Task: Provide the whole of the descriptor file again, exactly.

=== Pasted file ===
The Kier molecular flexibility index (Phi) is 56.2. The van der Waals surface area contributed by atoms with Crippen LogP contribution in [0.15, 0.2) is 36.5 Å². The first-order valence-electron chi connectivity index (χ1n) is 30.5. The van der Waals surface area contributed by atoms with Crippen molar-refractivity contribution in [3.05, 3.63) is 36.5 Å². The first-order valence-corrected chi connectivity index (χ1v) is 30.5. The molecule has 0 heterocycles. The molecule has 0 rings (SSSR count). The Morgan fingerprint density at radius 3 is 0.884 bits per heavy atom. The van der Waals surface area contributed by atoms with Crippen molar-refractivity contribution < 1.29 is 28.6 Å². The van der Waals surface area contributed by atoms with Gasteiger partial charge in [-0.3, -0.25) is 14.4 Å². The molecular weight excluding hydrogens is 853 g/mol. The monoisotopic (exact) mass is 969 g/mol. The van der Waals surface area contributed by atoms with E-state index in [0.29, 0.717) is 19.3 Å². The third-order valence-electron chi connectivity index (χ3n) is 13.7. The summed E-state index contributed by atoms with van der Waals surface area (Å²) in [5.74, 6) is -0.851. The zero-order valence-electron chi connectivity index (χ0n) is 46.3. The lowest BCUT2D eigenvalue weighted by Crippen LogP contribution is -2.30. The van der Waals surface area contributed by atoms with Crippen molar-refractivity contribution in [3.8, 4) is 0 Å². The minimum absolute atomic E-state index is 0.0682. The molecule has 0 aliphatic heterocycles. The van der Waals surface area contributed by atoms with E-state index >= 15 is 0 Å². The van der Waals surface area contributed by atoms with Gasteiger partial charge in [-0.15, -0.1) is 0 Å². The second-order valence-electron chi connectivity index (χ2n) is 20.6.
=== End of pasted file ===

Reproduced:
The Kier molecular flexibility index (Phi) is 56.2. The van der Waals surface area contributed by atoms with Crippen LogP contribution in [0.15, 0.2) is 36.5 Å². The first-order valence-electron chi connectivity index (χ1n) is 30.5. The van der Waals surface area contributed by atoms with Crippen molar-refractivity contribution in [3.05, 3.63) is 36.5 Å². The first-order valence-corrected chi connectivity index (χ1v) is 30.5. The molecule has 0 heterocycles. The molecule has 0 rings (SSSR count). The Morgan fingerprint density at radius 3 is 0.884 bits per heavy atom. The van der Waals surface area contributed by atoms with Crippen molar-refractivity contribution < 1.29 is 28.6 Å². The van der Waals surface area contributed by atoms with Gasteiger partial charge in [-0.3, -0.25) is 14.4 Å². The molecular weight excluding hydrogens is 853 g/mol. The monoisotopic (exact) mass is 969 g/mol. The van der Waals surface area contributed by atoms with E-state index in [0.29, 0.717) is 19.3 Å². The third-order valence-electron chi connectivity index (χ3n) is 13.7. The summed E-state index contributed by atoms with van der Waals surface area (Å²) in [5.74, 6) is -0.851. The zero-order valence-electron chi connectivity index (χ0n) is 46.3. The lowest BCUT2D eigenvalue weighted by Crippen LogP contribution is -2.30. The van der Waals surface area contributed by atoms with Crippen molar-refractivity contribution in [3.8, 4) is 0 Å². The minimum absolute atomic E-state index is 0.0682. The molecule has 0 aliphatic heterocycles. The van der Waals surface area contributed by atoms with E-state index >= 15 is 0 Å². The van der Waals surface area contributed by atoms with Gasteiger partial charge in [-0.15, -0.1) is 0 Å². The second-order valence-electron chi connectivity index (χ2n) is 20.6.